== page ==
It may seem like the progress is too slow, but better slow and forward than standing in the same place.
Your Last Day
“Death smiles at every man, and all a man can do is smile back.”
Not the one at work or school, not even the one with your current partner.
The last day I'm referring to is the one when you get to blink your eyes for the last time.
We don’t want to imagine it — “I still have 50 years left to live” — is the initial thought that pops into my mind even writing about it here, but for how much pains me to think about it, one day that counter will reach zero.
Either in 100 years or tomorrow, but it will arrive. For everyone.
Not only that but, for 99% of us, everything we are and do will be forgotten about, and for the remaining 1%, in 1000 years likely they will be forgotten too.
With seeming insignificance when put in the higher perspective of time, why then do we need to worry about these pursuits, after all, if no one will remember, why should we care?
Because in this life, the one we currently live, each one of us only gets 1 chance at it.
As I see it, due to it-s fleeting nature, we must live it as best as we can, with meaning and integrity, delaying short-term gratification for what gives true meaning to our lives, knowing that this way we can sleep well at night knowing we are doing what we were put here to do.
Not only fulfilled but also proud of ourselves, fully aware that on the opposite side lies a life of regret and wasted potential, a life that, as a lot of us would perceive it, not worth living.
Finally, the “no one will remember” argument, in my opinion, is a lie.
Obviously, 99% of people don’t know who created the first car, fridge, vaccine, or other crucial discoveries to our long-term survival. However, even if they don’t know the name, they benefit from their work.
People who pursued their “art”, giving it their all, fulfilling all the potential they could, people who made life exponentially better for the rest of us. These are remembered through their work.
Through what they did and who they had to become to deliver it, and even if your ambitions seem much smaller, for example, creating a successful youtube channel, know that the right video at the right time can save someone’s life.
The right song, right poem, even the right quote.
By not using your one life as best as you can you are doing a disservice to not only yourself, but to every generation to come.
Make you and them proud.
Thank you for reading.
Before You Go…
What if I told you there was advice written and published thousands of years ago, that presents us with the source of what we actually need?
Not only procrastination wise but for pretty much everything we struggle with.
As a blank statement, I’d imagine you would find it hard to believe, after all, hasn’t there been any progress since the thousands of years that passed?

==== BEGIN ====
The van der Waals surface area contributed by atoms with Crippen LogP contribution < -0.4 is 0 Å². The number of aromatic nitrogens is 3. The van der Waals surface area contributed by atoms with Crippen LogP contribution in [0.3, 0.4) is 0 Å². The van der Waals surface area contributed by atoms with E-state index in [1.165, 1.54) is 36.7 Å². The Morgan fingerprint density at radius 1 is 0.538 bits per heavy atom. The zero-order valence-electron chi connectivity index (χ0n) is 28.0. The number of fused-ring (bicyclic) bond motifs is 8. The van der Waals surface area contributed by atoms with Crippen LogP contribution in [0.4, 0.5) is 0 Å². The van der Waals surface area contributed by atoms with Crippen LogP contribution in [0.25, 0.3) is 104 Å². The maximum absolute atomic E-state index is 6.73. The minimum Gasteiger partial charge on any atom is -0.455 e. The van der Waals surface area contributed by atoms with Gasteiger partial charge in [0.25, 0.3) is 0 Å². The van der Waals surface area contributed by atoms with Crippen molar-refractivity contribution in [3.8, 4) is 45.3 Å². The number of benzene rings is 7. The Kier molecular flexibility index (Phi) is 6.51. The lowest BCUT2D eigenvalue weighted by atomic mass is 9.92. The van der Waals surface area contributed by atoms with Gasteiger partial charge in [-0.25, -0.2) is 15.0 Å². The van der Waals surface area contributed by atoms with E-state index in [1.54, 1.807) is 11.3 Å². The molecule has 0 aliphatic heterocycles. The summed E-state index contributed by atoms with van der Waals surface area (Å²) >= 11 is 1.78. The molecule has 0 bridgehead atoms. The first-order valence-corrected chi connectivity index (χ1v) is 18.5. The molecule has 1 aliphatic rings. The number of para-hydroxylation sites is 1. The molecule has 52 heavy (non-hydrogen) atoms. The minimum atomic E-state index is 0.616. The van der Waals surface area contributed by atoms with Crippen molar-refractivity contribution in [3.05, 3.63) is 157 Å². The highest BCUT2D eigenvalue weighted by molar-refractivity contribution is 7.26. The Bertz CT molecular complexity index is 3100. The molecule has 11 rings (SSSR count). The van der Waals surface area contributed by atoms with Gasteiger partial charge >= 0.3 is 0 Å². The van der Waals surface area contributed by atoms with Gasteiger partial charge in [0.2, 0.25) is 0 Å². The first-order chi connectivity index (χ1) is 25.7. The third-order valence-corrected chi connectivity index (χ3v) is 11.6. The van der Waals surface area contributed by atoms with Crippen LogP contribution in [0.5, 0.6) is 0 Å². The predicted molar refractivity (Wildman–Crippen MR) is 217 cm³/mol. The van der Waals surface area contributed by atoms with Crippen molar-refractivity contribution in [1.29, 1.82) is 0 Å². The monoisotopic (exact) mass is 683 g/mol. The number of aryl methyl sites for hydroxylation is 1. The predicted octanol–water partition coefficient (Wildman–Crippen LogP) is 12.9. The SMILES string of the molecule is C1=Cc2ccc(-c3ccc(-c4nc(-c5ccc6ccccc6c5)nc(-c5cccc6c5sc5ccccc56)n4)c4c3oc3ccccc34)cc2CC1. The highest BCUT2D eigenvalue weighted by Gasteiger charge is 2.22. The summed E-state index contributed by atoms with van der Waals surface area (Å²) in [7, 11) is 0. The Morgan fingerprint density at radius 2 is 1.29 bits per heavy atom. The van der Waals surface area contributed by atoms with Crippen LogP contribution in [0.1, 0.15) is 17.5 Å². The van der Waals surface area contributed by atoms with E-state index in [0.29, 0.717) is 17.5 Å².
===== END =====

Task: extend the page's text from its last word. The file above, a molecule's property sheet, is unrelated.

My answer to that would be: Absolutely!
Every area that we can think of, from sports to science to technology, is MILES ahead of what it was when this advice was written…
However, the foundation that allowed so much of this fast progress has, in my opinion, been anchored on the foundations that were left for us.
As Isaac Newton said:
“If I have seen further than others, it is by standing upon the shoulders of giants.”
The core of what it takes for humanity to keep striving and achieving bigger and bigger goals, the 6 core elements, have been written down as far back as 2500 years ago.
Unfortunately, it seems that more of us are trading these proven fundamentals, that if given enough time and effort, will truly propel us forward, for promises of quick and fast results.
Honestly, I understand.
With a lot of the older advice, it is complicated and dense to go through, the language is ancient, and quite honestly, it tends to get boring sometimes.
It is much more appealing to go to some random youtube video and get watered down information, that won’t really help, but that will keep us entertained.
Now, if you are tired of being entertained, tired of lackluster results, and above all, tired of not following through with what you truly desire, then what follows is exactly for you.
To help you, first of all with the focus part, and then with all the other steps, I have created “Paths of Progress”.
This is, to my knowledge, the first platform ever, to teach you this advice that seems to have been lost/watered down, in a way that is simple to understand…
And above all, simple to apply, giving you the step-by-step guidelines to go from consuming information, all the way to reaping its rewards.
So, if you’re ready to finally commit to long-term improvement, standing on the shoulders of giants to guide you forward…
See you inside.
Learn More About Paths of Progress Here → www.pathsofmeaning.com